Moonlight may shine particularly in a certain context—blackness, queerness, masculinity, the backdrop of inner-city Miami, the supercharged sociopolitical climate of 2016—but the most radical breakthrough of Barry Jenkins’ second film is its patient dedication to revealing the most vulnerable, transitory moments in an individual’s life. It is neither a romance nor a coming-of-age story, but a portrait of how fragile our sense of self is between childhood and adulthood; how carefully it blossoms with trust, how swiftly it wilts under cruelty; and how rare it is to find the least bit of solace in our lifetime. It has already received widespread acclaim and possible major award-nods, but it plays best as the understated, empathetic parable it is.
Like a sonata, the film is played as a solo piece over several movements, with some brief accompaniment by figures that move in and out of the life of the main character, Chiron.
We follow his shifting identities over three life-defining moments, each at a different age, each portrayed by a different actor. As a preteen, he is “Little” (Alex Hibbert), a sensitive child of few words who is gradually befriended by Juan (Mahershala Ali), the neighborhood crack dealer, after he is found hiding from bullies in a neighborhood “dope hole.” Juan is played less as a tragic cypher for social ills than a flawed, but caring, man. We, along with Little, get to know his character, that of his kind-hearted girlfriend Teresa (Janelle Monàe), and that of Little’s fraught, alternately concerned, alternately cold mother, Paula (Naomie Harris) before realizing what’s going on. Paula is slowly becoming an addict; in the traditional sense, she is a victim, and by default, Juan should be seen to be the predator. Instead, we see how Juan and Teresa provide a nurturing environment while his own home becomes hostile. Where a hood film provides case studies, Moonlight provokes unanswerable questions.
Over the next two acts, we see the wiry, vulnerable Chiron (Ashton Sanders) become the hardened, but incomplete “Black” (Trevante Rhodes). As a teenager, Chiron is starting to become trapped by the labels provided for him and the deteriorating relationship with his mother. To a relentless group of boys at his high school, he is a “faggot,” mostly due to his shy demeanor and slightly less-baggy jeans—he has not yet tackled his own sexuality. There is one person his age, Kevin (Jharrel Jerome), who shows him with a degree of friendliness. A brief but impactful moment of intimacy shared between the two at the middle point of the film (on a moonlit beach) gives way to a betrayal that swiftly brings the curtain down on Chiron’s youth.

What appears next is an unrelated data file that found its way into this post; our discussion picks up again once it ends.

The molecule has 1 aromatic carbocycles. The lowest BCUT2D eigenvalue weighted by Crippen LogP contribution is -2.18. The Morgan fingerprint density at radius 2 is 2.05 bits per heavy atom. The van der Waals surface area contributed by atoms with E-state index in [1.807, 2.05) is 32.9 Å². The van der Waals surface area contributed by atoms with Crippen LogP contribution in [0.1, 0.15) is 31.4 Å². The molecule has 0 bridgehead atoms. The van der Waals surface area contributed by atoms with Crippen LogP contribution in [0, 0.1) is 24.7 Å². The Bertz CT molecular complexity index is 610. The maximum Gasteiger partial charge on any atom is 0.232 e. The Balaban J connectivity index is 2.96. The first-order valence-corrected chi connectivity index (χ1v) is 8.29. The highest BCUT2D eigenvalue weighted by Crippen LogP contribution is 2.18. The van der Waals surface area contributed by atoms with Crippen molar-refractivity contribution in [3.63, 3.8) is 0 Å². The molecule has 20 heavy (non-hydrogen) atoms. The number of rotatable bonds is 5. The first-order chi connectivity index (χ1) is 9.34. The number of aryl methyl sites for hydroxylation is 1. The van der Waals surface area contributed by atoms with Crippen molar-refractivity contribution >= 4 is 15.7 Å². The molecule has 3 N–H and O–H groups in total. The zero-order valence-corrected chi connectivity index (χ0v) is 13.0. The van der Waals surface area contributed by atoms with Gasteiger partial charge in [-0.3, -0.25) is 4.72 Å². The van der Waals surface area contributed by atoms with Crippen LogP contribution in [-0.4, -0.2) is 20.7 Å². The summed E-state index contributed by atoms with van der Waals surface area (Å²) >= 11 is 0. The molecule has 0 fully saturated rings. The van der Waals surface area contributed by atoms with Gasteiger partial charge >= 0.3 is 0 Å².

Years later as “Black,” Chiron has rebuilt himself somewhat in the image of his childhood role model Juan, making a fairly decent living “trapping” in an Atlanta neighborhood. He has learned to hide his sensitivity behind a gold grill and his skillful intimidation of subordinates in the game. In another film with the same setting, the story would dead-end in tragedy, but this third act provides an opportunity for reconciliation: Chiron gets an out-of-the-blue call from an adult Kevin (André Holland), answers it and soon takes the drive back down to his old neighborhood.
As was mentioned, Moonlight is not a romance, though it provides romantic possibility; it is not a coming-of-age, for we never see Chiron fully realize himself. Though it highlights moments of tragedy and hope, it refuses to guide us toward any conclusion or judgment. It merely works quietly and persistently in creating empathy for the lives being shown. A review I read recently in a Christian publication confirmed this potential effect; those in conflict with the themes of sexuality and drug use can still not help but relate with these characters. The backgrounds and choices of these and all people aren’t created in a vacuum, and there, but for the grace of god, go all of us.
It is a small story made epic by our close relation to the inner triumphs and turmoil of Chiron, the classical music score that subtly evolves over the course of his life, the textured immersivity of its South Florida setting and the still-relative rareness of the type of story being told. We are at the beginning of a long-overdue renaissance of underrepresented people in films that are mostly free of political oversimplification. Last year’s Tangerine, centered on two black, transgender sex workers in Los Angeles, was not “about” black, transgender sex workers in Los Angeles. It merely dropped us into their experience. Moonlight, like the best of dramas, does the same.